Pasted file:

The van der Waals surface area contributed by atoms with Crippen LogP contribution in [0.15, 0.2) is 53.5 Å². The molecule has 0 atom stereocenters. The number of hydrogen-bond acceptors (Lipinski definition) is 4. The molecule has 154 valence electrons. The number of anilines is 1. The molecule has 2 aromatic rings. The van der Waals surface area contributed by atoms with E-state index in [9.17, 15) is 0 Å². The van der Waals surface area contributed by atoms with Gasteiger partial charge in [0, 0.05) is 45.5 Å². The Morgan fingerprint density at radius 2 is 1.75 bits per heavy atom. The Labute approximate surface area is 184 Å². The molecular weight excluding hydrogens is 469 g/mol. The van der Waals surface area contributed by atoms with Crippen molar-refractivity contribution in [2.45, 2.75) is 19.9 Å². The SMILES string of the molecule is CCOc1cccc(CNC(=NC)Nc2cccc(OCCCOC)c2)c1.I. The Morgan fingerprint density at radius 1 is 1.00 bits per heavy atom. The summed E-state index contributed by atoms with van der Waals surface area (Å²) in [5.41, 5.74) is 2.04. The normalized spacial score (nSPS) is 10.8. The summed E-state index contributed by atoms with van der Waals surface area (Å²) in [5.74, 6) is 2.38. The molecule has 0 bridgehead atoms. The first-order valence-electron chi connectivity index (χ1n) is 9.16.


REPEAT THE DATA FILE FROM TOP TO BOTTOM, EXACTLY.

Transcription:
The van der Waals surface area contributed by atoms with Crippen LogP contribution in [0.15, 0.2) is 53.5 Å². The molecule has 0 atom stereocenters. The number of hydrogen-bond acceptors (Lipinski definition) is 4. The molecule has 154 valence electrons. The number of anilines is 1. The molecule has 2 aromatic rings. The van der Waals surface area contributed by atoms with E-state index in [9.17, 15) is 0 Å². The van der Waals surface area contributed by atoms with Gasteiger partial charge in [0, 0.05) is 45.5 Å². The Morgan fingerprint density at radius 2 is 1.75 bits per heavy atom. The Labute approximate surface area is 184 Å². The molecular weight excluding hydrogens is 469 g/mol. The van der Waals surface area contributed by atoms with Crippen molar-refractivity contribution in [2.45, 2.75) is 19.9 Å². The SMILES string of the molecule is CCOc1cccc(CNC(=NC)Nc2cccc(OCCCOC)c2)c1.I. The Morgan fingerprint density at radius 1 is 1.00 bits per heavy atom. The summed E-state index contributed by atoms with van der Waals surface area (Å²) in [5.41, 5.74) is 2.04. The normalized spacial score (nSPS) is 10.8. The summed E-state index contributed by atoms with van der Waals surface area (Å²) in [5.74, 6) is 2.38. The molecule has 0 bridgehead atoms. The first-order valence-electron chi connectivity index (χ1n) is 9.16.